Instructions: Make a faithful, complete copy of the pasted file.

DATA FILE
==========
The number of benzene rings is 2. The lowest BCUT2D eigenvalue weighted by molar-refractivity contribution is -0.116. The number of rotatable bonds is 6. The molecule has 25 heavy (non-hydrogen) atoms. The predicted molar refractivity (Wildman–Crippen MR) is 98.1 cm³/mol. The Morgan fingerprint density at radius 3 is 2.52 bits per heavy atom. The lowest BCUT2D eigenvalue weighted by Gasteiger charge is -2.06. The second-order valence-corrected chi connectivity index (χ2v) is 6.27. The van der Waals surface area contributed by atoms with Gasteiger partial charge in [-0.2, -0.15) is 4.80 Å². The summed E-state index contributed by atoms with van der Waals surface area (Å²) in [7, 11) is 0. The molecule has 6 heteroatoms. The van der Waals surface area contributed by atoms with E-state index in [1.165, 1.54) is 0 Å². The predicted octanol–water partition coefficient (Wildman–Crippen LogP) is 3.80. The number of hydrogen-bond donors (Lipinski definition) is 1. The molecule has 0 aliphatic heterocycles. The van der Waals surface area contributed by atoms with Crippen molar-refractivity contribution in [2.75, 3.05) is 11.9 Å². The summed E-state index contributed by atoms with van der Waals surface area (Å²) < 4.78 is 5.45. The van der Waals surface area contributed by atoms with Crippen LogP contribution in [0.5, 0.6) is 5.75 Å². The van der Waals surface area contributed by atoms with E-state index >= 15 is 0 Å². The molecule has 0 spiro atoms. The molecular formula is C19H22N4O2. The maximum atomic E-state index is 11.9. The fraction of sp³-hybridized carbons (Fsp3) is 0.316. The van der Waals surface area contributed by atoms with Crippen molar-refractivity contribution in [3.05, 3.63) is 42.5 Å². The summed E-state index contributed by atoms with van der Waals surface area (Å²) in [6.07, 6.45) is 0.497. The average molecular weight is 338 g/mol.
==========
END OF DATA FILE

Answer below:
The number of benzene rings is 2. The lowest BCUT2D eigenvalue weighted by molar-refractivity contribution is -0.116. The number of rotatable bonds is 6. The molecule has 25 heavy (non-hydrogen) atoms. The predicted molar refractivity (Wildman–Crippen MR) is 98.1 cm³/mol. The Morgan fingerprint density at radius 3 is 2.52 bits per heavy atom. The lowest BCUT2D eigenvalue weighted by Gasteiger charge is -2.06. The second-order valence-corrected chi connectivity index (χ2v) is 6.27. The van der Waals surface area contributed by atoms with Gasteiger partial charge in [-0.2, -0.15) is 4.80 Å². The summed E-state index contributed by atoms with van der Waals surface area (Å²) in [7, 11) is 0. The molecule has 6 heteroatoms. The van der Waals surface area contributed by atoms with E-state index in [1.165, 1.54) is 0 Å². The predicted octanol–water partition coefficient (Wildman–Crippen LogP) is 3.80. The number of hydrogen-bond donors (Lipinski definition) is 1. The molecule has 0 aliphatic heterocycles. The van der Waals surface area contributed by atoms with Crippen molar-refractivity contribution in [2.75, 3.05) is 11.9 Å². The summed E-state index contributed by atoms with van der Waals surface area (Å²) < 4.78 is 5.45. The van der Waals surface area contributed by atoms with Crippen LogP contribution in [0.5, 0.6) is 5.75 Å². The van der Waals surface area contributed by atoms with E-state index >= 15 is 0 Å². The molecule has 0 spiro atoms. The molecular formula is C19H22N4O2. The maximum atomic E-state index is 11.9. The fraction of sp³-hybridized carbons (Fsp3) is 0.316. The van der Waals surface area contributed by atoms with Crippen molar-refractivity contribution in [3.05, 3.63) is 42.5 Å². The summed E-state index contributed by atoms with van der Waals surface area (Å²) in [6.07, 6.45) is 0.497. The average molecular weight is 338 g/mol.